They are called the Bay Ladies. But they feel more at home on the dirt and grass of a softball diamond.
The team is Maryland's first entry into slow-pitch softball for women 40 and older.
The average age for players is 47. Many have played ball before.
Family responsibilities often forced them into early retirement, said Janet Hull, 76.
Ms. Hull spent years organizing the team and is its oldest member.
"I've worked long and hard. It's a great experience to see that these women are interested in playing ball again with their own age group," said Ms. Hull, who has patterned the Bay Ladies after the Golden Girls, a senior women's softball league in Virginia in which she has played for six years.
Every Tuesday night since January, the Bay Ladies have played and practiced at the Baybrook Recreation Center in Brooklyn.
The team drew 19 women in the winter. With spring, their number dropped to 13.
"A lot of women have children," said Ms. Hull. "And they're taking them to ballgames."
Ideally, Ms. Hull said, she would like to have at least 22 women so that the team can enter tournaments, as the Golden Girls do.
"We're not going to get all those girls at once. We're just starting out," she said.
Even so, the women are eager to go head to head against other teams, Ms. Hull said.
A team of younger women, ages 20 to 40, had to cancel a match with the Bay Ladies on June 5 because of a scheduling conflict, disappointing the Bay Ladies.
"It would have probably been a pretty good game," said Ms. Hull, who lives in Brooklyn Park.
"They probably would have beat us. Forty- and 50-year-old girls just can't beat a team of 20- and 30-year-olds. But we would have tried.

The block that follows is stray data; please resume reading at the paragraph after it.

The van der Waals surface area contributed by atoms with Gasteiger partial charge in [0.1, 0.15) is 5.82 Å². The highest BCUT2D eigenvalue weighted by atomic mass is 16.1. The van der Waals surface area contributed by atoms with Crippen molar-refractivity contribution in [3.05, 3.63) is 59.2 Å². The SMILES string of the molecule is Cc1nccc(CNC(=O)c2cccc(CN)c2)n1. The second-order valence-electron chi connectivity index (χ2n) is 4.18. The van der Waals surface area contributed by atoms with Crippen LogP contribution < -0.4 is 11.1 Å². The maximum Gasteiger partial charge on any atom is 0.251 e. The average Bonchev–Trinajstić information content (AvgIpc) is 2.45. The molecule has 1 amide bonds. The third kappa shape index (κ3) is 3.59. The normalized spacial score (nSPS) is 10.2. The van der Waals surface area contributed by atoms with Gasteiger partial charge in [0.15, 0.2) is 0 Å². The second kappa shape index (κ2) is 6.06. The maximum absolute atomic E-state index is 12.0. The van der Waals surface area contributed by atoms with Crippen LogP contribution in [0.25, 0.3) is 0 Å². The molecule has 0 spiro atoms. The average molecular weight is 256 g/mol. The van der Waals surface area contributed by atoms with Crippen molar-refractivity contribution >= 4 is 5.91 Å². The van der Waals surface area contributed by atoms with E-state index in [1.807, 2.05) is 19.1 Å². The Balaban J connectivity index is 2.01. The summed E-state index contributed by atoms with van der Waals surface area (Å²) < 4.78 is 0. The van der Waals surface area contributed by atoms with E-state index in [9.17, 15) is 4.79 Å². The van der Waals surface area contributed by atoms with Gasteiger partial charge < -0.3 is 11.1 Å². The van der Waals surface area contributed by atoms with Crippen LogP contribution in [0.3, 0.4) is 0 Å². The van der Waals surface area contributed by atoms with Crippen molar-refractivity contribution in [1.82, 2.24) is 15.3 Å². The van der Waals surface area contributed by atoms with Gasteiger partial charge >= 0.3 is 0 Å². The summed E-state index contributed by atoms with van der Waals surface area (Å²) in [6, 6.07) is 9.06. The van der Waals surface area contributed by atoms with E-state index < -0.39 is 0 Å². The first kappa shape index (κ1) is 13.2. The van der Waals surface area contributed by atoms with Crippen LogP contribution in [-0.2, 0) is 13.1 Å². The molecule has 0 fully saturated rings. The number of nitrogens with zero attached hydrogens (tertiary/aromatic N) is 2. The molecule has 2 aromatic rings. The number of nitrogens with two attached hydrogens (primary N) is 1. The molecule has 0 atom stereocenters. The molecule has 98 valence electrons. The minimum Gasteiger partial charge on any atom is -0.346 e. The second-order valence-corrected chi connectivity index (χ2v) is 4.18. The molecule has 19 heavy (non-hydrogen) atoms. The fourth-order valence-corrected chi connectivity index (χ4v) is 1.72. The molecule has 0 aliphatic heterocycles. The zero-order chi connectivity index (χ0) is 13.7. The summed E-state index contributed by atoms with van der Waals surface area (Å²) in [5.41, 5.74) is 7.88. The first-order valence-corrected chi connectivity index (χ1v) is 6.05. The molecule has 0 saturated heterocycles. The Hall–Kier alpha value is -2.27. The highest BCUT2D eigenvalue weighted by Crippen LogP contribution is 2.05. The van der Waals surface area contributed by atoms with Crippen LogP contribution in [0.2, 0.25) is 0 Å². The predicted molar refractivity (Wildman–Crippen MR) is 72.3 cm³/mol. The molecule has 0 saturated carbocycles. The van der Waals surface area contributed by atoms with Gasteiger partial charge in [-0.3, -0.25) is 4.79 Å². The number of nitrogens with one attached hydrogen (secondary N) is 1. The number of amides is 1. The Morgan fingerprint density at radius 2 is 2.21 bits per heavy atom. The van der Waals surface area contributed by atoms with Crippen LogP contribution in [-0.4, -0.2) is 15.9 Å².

Ms. Hull said the Bay Ladies hope to reschedule the game with the younger team.
She also said she is "trying to get a game with one of the teams I play on in Virginia."
"I'm thoroughly enjoying it even if we don't play against other teams," said Patricia Gill, 52, who has played baseball at family reunions, but never on an organized team.
Ms. Hull knows the value of patience from watching the growth of the Golden Girls.
Since its inception six years ago, the Virginia group has grown from 16 to 107 members, allowing it to form four teams, the Radical Roses, Mc's Max, Lou's Jewels and the Olympians.
Ms. Hull hopes to build a league of Maryland teams so that women from teams such as the Bay Ladies can enter tournaments and the Maryland Senior Olympics.
When she was growing up, she said, it was considered unladylike for women to play ball.
"But we're getting into this world now," she said.
If she were a few years younger and not worried about a ball hitting her in the chest, the knees or the face, she said, she would not hesitate to take advantage of a new rule that allows women in the senior softball leagues to slide into bases.
"I definitely would," Ms. Hull said.